REMEMBERING JOAN ABSE

 

Pat Wain

'Dear Pat
Just rushed downstairs to retrieve the Guardian's article on Reynolds in the magazine last week - I'd put it out with the recycling stuff and just remembered to save Nelly O'Brien reproduced there…'

This is how Joan began what turned out to be her last letter to me and you'll recognise immediately how characteristic it is - full of the enthusiasm and energy of a very much younger woman - and that was Joan, the same Joan I'd met 20 years earlier whilst working at the Tate Gallery. This was at the time of the publication of 'Voices in the Gallery', the beautiful anthology of poems and paintings, which Joan and Dannie had compiled together and later, in illustrated readings of the poems, given pleasure to wider audiences, both nationally and internationally.

And what was it we'd been discussing - what had interested Joan enough to make her rush down to rescue that newspaper? Simply, it was the quality of the shadow on Nelly's face cast by the hat she is wearing. This interest had in turn been triggered by us having recently seen another portrait, in Kenwood, which also featured a noticeable shadow across the face of the sitter. It had reminded Joan of a portrait by Reynolds but which she was unable to recall exactly. In an earlier letter than the one quoted from above Joan had written,
'This should have been written long ago because, my mind being irritated by Reynolds hat woman I suddenly thought in the wee sma' hours of the morning that paintings in the Wallace are never lent so that naturally the picture we were worrying about would not be in that catalogue I got out. So I looked in my Galleries book and found indeed that among other portraits by R are two: a head of the actress Perdita and also a portrait of the courtesan Nelly O'Brien. I think she's the one!'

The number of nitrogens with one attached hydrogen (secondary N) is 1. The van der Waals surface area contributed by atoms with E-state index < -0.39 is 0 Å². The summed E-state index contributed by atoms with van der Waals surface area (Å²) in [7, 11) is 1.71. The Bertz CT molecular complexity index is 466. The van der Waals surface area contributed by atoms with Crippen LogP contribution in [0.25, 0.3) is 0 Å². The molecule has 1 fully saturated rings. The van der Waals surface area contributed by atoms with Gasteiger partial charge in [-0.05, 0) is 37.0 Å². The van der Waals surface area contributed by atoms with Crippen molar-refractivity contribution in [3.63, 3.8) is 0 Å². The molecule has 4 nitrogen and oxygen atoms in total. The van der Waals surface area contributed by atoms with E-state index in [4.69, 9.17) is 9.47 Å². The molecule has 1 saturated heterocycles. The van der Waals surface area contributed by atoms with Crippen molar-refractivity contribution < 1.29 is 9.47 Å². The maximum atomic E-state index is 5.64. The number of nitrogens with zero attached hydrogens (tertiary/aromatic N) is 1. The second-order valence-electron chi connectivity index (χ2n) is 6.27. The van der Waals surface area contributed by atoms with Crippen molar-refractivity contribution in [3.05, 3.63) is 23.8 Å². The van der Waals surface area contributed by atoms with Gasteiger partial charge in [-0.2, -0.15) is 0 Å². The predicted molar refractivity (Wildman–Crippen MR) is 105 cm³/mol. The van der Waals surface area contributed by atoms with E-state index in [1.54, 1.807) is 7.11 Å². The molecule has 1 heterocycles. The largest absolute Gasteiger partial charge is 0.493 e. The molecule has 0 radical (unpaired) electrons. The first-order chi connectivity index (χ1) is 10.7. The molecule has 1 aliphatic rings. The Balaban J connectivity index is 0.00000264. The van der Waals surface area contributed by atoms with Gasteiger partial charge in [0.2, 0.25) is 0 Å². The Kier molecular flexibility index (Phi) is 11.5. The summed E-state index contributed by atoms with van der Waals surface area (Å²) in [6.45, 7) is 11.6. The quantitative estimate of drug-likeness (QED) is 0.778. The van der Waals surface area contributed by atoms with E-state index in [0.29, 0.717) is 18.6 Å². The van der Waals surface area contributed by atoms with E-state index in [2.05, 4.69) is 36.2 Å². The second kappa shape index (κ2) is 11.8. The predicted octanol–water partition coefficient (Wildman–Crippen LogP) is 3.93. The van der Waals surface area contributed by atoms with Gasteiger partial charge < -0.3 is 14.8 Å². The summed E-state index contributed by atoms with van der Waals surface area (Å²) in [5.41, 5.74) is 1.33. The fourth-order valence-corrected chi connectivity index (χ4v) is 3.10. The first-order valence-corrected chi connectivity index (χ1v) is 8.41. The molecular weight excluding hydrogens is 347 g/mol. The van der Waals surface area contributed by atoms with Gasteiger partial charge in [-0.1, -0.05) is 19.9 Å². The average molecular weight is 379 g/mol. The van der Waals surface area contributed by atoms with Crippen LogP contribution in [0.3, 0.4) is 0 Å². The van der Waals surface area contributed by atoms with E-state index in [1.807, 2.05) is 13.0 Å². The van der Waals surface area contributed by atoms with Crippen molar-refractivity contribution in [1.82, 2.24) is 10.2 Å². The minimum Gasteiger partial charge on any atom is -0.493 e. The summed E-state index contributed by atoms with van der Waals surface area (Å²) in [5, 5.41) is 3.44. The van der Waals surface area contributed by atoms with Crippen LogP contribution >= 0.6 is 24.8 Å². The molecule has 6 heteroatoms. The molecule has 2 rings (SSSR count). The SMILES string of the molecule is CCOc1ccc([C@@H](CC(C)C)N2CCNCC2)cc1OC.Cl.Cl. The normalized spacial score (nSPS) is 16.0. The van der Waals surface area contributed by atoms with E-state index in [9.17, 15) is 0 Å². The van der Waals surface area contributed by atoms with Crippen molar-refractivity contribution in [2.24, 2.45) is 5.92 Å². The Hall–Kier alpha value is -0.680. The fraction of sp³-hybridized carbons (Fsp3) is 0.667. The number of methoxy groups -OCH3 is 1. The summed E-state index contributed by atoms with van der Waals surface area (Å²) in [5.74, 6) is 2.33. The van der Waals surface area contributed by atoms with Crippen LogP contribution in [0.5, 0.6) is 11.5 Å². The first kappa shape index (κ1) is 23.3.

When I've been thinking over the past weeks of what I would eventually say about her today I found it hard to separate out thoughts of Joan from those of Joan and Dannie as a unit - almost impossible in fact. From the time we first met I've been a regular visitor to their homes, both in Golders Green and Ogmore, and the warmth of their relationship and the welcome they extended to me soon made me feel not so much a guest but rather a part of that particular bit of their life I was sharing. One memory of Joan I will always have is of her phone calls. Hardly a month would go by without her calling to ask when I'd be coming down to see her and Dannie again. She would begin, 'Hello Pat, Joan here, how are you'? not 'how are you' - a small shift of emphasis, hardly noticeable, but for me it encapsulates her truly caring and entirely unselfish nature.

Eventually I decided to ask myself what Joan would like me to talk about on this occasion and then it became much clearer. What she I'm sure would like me to do is to share a little of the last hours I spent in her company. It was on April 30 this year, a fine Spring day and we'd gone to Kenwood, to walk, have lunch al fresco and,
finally, to look at the paintings - this was when we'd seen the shadowed face I mentioned earlier. Those of you who know the collection will remember in the final room, the profoundly moving self-portrait by Rembrandt to the left of the door. Joan was sitting and looking across at this whilst I'd turned to look at a portrait of an unknown woman by Rembrandt's pupil, Ferdinand Bol, hanging to the right of the door. Because the head of the woman is quite small I went over to examine the portrait more closely and was immediately struck by its quality, so much so that I called Joan over to come and take a look. We must have stood in front of the painting for a good ten minutes or so. Apart from the superb execution what especially attracted us were the kind, intelligent, almost smiling eyes of the young woman and the fact that she seemed to be in mid-conversation, emphatically pointing with the ringed forefinger of her right hand while her left hand is tensely supported on a small table to help her balance. The overall effect was almost of her actual presence in the room. What I remember now above all is that although Joan had looked at the portrait on many earlier occasions and had mentioned it in her, 'Art Galleries of Britain and Ireland', she felt she was seeing it for the first time. We were still talking about it when we arrived back at Hodford Road.

Joan loved paintings with a passion and knew so much about them though she never paraded her knowledge. She was much more interested in what you were seeing and her companionship on visits to galleries and exhibitions was an absolute joy. As the weeks have gone by I've come to realise more and more that so long as there are paintings to be enjoyed and talked about, Joan will always be with us.

 

 
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